Antifragile by Nassim Nicholas Taleb: Summary & Notes

Rated: 10/10

Available at: Amazon

ISBN: 9781400067824

Related: The Black Swan, Skin in the Game


An excellent book that has influenced my thinking more than almost any other, and continues to be a reference I go back to. This book builds on The Black Swan.

Taleb puts forward evidence and definitions for fragility, robustness and antifragility, and explains where they apply in life, and why you want to strive for antifragility.  Great for improving contrarian thinking.



  • Anything that has more upside than downside from random events (or certain shocks) is antifragile; the reverse is fragile.
  • The largest source of fragility: absence of skin in the game.
  • Soviet-Harvard delusion: the (unscientific) overestimation of the reach of scientific knowledge.
  • Less is more and usually more effective.
  • Being accommodating towards anyone committing a nefarious action condones it.

Book I - The Antifragile: An Introduction

Chapter 1: Between Damocles and Hydra

  • Mithridatization: the result of an exposure to a small dose of a substance that, over time, makes one immune to additional, larger quantities of it.
  • Note quite antifragility, but close. In other words, you need some stressors.

Chapter 2: Overcompensation and Overreaction Everywhere

  • If you need something done, give it to the busiest person.
  • Lucretius problem: we consider the biggest object of any kind that we have seen in our lives or hear about as the largest item that can possibly exist.
  • Information is antifragile: it benefits more from attempts to harm it than efforts to promote it.
  • Heuristic: to estimate quality of research, take the caliber of the highest detractor, or the caliber of the lowest detractor whom the author answers in print - whichever is lower.
  • Some jobs and professions are fragile - a mid-level bank employee with a mortgage, for example - while others are antifragile, like writers or artists.
  • Heuristic: those who dress outrageously are robust or antifragile, those who dress in suit and tie are fragile to information about them.

Chapter 3: The Cat and the Washing Machine

  • Everything that has life in it is to some extent antifragile.
  • Distinction between complex and non-complex systems: complex systems have many interdependencies.
  • causal opacity: it is hard to see the arrow from cause to consequence, making much of conventional methods of analysis, in addition to standard logic, inapplicable.

Chapter 4: What Kills Me Makes Others Stronger

  • The fragility of every startup is necessary for the economy to be antifragile, and that’s what makes, among other things, entrepreneurship work: the fragility of individual entrepreneurs and their necessarily high failure rate.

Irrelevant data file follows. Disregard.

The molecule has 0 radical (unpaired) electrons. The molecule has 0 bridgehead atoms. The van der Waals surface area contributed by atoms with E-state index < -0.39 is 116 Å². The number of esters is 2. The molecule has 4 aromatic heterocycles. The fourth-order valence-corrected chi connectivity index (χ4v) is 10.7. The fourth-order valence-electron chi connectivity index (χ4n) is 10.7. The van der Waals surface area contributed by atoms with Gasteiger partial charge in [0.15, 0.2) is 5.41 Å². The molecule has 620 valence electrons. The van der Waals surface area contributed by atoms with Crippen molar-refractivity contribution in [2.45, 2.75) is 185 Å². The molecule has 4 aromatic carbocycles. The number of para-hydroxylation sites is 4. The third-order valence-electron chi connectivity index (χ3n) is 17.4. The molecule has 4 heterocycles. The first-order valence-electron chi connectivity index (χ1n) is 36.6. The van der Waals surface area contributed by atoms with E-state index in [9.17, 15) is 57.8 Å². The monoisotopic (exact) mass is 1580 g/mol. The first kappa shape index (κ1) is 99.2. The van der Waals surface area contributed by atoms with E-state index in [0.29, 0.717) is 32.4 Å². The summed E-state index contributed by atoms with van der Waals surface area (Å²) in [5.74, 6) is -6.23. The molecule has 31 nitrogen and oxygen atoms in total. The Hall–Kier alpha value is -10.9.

• Random stressors (within reason, ie. no extinction) help species evolve quickly and improve.
  • Errors are valuable as long as they are made in isolation, and learned from. They help the overall system improve (example: airlines; counter: economy - highly inter-dependent).
  • He who has never sinned is less reliable than he who has only sinned once. And someone who has made plenty of errors—though never the same error more than once—is more reliable than someone who has never made any.
  • Nature and naturalize systems want local overconfidence - failure of individual economic agents is necessary for the whole to improve.
  • Government bailouts disrupt this natural system, and transfer fragility from the collective to the unfit.
  • My dream—the solution—is that we would have a National Entrepreneur Day, with the following message:
  • Most of you will fail, disrespected, impoverished, but we are grateful for the risks you are taking and the sacrifices you are making for the sake of the economic growth of the planet and pulling others out of poverty. You are at the source of our antifragility. Our nation thanks you.

Book II: Modernity and the Denial of Antifragility

Chapter 5: The Souk and the Office Building

  • The more variability you observe in a system, the less Black Swan–prone it is. Risks are visible here, while elsewhere, they are invisible.
  • Switzerland does not have a large central government, but rather a collection of municipal entities called ‘cantons’, which govern themselves.
  • Eye contact with one’s peers changes one’s behaviour.
  • Lobbyists cannot exist in a municipality or small region.
  • Switzerland also has much more apprenticeship than education; more techne (crafts and know how) than episteme (book knowledge, know what).

The Great Turkey Problem

  • We can also see from the turkey story the mother of all harmful mistakes: mistaking absence of evidence (of harm) for evidence of absence, a mistake that we will see tends to prevail in intellectual circles and one that is grounded in the social sciences.

Chapter 6: Tell Them I Love (Some) Randomness

  • The longer one goes without a market trauma, the worse the damage when commotion occurs.